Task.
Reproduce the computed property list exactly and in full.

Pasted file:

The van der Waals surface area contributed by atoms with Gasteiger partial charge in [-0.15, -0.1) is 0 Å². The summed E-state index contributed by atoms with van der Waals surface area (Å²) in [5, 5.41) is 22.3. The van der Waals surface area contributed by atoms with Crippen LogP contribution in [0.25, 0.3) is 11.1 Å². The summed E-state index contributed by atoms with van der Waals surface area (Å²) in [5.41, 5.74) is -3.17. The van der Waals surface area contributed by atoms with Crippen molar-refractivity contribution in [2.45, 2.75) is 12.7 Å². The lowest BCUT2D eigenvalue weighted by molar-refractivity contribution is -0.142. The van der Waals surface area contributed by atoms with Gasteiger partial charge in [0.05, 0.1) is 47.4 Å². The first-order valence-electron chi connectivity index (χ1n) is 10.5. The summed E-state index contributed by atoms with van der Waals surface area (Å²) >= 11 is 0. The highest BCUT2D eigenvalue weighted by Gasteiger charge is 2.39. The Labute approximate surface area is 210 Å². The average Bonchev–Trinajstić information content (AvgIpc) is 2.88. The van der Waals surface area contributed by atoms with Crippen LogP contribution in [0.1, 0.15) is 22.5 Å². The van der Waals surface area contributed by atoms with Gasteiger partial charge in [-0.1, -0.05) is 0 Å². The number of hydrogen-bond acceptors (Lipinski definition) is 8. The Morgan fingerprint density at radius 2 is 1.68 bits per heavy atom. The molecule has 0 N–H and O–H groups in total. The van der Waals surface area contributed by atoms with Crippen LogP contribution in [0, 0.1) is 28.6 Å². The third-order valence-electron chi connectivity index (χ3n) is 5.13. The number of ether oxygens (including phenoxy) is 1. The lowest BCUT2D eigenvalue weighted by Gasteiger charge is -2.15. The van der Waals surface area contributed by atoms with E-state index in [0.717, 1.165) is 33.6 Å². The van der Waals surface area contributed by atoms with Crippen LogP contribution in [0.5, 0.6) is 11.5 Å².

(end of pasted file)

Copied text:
The van der Waals surface area contributed by atoms with Gasteiger partial charge in [-0.15, -0.1) is 0 Å². The summed E-state index contributed by atoms with van der Waals surface area (Å²) in [5, 5.41) is 22.3. The van der Waals surface area contributed by atoms with Crippen LogP contribution in [0.25, 0.3) is 11.1 Å². The summed E-state index contributed by atoms with van der Waals surface area (Å²) in [5.41, 5.74) is -3.17. The van der Waals surface area contributed by atoms with Crippen molar-refractivity contribution in [2.45, 2.75) is 12.7 Å². The lowest BCUT2D eigenvalue weighted by molar-refractivity contribution is -0.142. The van der Waals surface area contributed by atoms with Gasteiger partial charge in [0.05, 0.1) is 47.4 Å². The first-order valence-electron chi connectivity index (χ1n) is 10.5. The summed E-state index contributed by atoms with van der Waals surface area (Å²) >= 11 is 0. The highest BCUT2D eigenvalue weighted by Gasteiger charge is 2.39. The Labute approximate surface area is 210 Å². The average Bonchev–Trinajstić information content (AvgIpc) is 2.88. The van der Waals surface area contributed by atoms with Crippen LogP contribution in [0.1, 0.15) is 22.5 Å². The van der Waals surface area contributed by atoms with Gasteiger partial charge in [-0.1, -0.05) is 0 Å². The number of hydrogen-bond acceptors (Lipinski definition) is 8. The Morgan fingerprint density at radius 2 is 1.68 bits per heavy atom. The molecule has 0 N–H and O–H groups in total. The van der Waals surface area contributed by atoms with Crippen LogP contribution in [0, 0.1) is 28.6 Å². The third-order valence-electron chi connectivity index (χ3n) is 5.13. The number of ether oxygens (including phenoxy) is 1. The lowest BCUT2D eigenvalue weighted by Gasteiger charge is -2.15. The van der Waals surface area contributed by atoms with E-state index in [0.717, 1.165) is 33.6 Å². The van der Waals surface area contributed by atoms with Crippen LogP contribution in [0.5, 0.6) is 11.5 Å².